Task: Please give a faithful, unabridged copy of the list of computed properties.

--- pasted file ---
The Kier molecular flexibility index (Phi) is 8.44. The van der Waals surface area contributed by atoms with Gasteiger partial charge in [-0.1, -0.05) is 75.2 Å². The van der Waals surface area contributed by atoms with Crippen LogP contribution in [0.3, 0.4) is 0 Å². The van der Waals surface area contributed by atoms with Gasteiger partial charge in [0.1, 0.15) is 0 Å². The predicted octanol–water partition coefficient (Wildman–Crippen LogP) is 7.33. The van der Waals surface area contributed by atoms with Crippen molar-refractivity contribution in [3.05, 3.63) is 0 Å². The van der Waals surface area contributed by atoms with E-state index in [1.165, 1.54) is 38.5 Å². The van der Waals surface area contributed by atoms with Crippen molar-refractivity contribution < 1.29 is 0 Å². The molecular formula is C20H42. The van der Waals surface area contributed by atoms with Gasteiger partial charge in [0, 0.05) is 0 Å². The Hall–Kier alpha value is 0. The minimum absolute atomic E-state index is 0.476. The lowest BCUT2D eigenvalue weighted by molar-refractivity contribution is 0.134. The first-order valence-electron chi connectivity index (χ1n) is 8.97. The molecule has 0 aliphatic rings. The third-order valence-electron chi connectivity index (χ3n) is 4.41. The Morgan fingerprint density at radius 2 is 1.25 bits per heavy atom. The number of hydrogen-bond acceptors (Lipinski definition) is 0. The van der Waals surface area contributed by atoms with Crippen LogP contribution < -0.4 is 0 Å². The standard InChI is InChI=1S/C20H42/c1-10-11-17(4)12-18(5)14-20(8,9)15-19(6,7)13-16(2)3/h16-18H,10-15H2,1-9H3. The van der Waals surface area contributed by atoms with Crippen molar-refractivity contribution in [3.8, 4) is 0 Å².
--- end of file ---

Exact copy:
The Kier molecular flexibility index (Phi) is 8.44. The van der Waals surface area contributed by atoms with Gasteiger partial charge in [-0.1, -0.05) is 75.2 Å². The van der Waals surface area contributed by atoms with Crippen LogP contribution in [0.3, 0.4) is 0 Å². The van der Waals surface area contributed by atoms with Gasteiger partial charge in [0.1, 0.15) is 0 Å². The predicted octanol–water partition coefficient (Wildman–Crippen LogP) is 7.33. The van der Waals surface area contributed by atoms with Crippen molar-refractivity contribution in [3.05, 3.63) is 0 Å². The van der Waals surface area contributed by atoms with E-state index in [1.165, 1.54) is 38.5 Å². The van der Waals surface area contributed by atoms with Crippen molar-refractivity contribution < 1.29 is 0 Å². The molecular formula is C20H42. The van der Waals surface area contributed by atoms with Gasteiger partial charge in [0, 0.05) is 0 Å². The Hall–Kier alpha value is 0. The minimum absolute atomic E-state index is 0.476. The lowest BCUT2D eigenvalue weighted by molar-refractivity contribution is 0.134. The first-order valence-electron chi connectivity index (χ1n) is 8.97. The molecule has 0 aliphatic rings. The third-order valence-electron chi connectivity index (χ3n) is 4.41. The Morgan fingerprint density at radius 2 is 1.25 bits per heavy atom. The number of hydrogen-bond acceptors (Lipinski definition) is 0. The van der Waals surface area contributed by atoms with Crippen LogP contribution < -0.4 is 0 Å². The standard InChI is InChI=1S/C20H42/c1-10-11-17(4)12-18(5)14-20(8,9)15-19(6,7)13-16(2)3/h16-18H,10-15H2,1-9H3. The van der Waals surface area contributed by atoms with Crippen molar-refractivity contribution in [3.8, 4) is 0 Å².